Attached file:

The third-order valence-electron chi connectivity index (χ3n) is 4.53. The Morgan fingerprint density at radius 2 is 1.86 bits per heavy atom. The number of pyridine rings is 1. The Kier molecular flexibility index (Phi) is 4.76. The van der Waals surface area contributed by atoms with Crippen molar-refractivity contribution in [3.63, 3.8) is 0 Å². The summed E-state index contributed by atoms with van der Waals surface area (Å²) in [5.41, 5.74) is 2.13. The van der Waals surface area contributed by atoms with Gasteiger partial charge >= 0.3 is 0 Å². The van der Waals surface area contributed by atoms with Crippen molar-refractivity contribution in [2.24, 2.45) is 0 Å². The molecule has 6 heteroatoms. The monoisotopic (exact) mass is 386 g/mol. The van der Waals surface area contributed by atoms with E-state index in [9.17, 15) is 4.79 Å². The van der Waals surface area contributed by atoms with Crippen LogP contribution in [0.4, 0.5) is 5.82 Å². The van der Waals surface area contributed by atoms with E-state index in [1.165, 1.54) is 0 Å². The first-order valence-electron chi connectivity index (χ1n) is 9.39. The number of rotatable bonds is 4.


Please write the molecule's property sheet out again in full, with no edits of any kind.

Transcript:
The third-order valence-electron chi connectivity index (χ3n) is 4.53. The Morgan fingerprint density at radius 2 is 1.86 bits per heavy atom. The number of pyridine rings is 1. The Kier molecular flexibility index (Phi) is 4.76. The van der Waals surface area contributed by atoms with Crippen molar-refractivity contribution in [3.63, 3.8) is 0 Å². The summed E-state index contributed by atoms with van der Waals surface area (Å²) in [5.41, 5.74) is 2.13. The van der Waals surface area contributed by atoms with Gasteiger partial charge >= 0.3 is 0 Å². The van der Waals surface area contributed by atoms with Crippen molar-refractivity contribution in [2.24, 2.45) is 0 Å². The molecule has 6 heteroatoms. The monoisotopic (exact) mass is 386 g/mol. The van der Waals surface area contributed by atoms with E-state index in [9.17, 15) is 4.79 Å². The van der Waals surface area contributed by atoms with Crippen LogP contribution in [0.4, 0.5) is 5.82 Å². The van der Waals surface area contributed by atoms with E-state index in [1.165, 1.54) is 0 Å². The first-order valence-electron chi connectivity index (χ1n) is 9.39. The number of rotatable bonds is 4.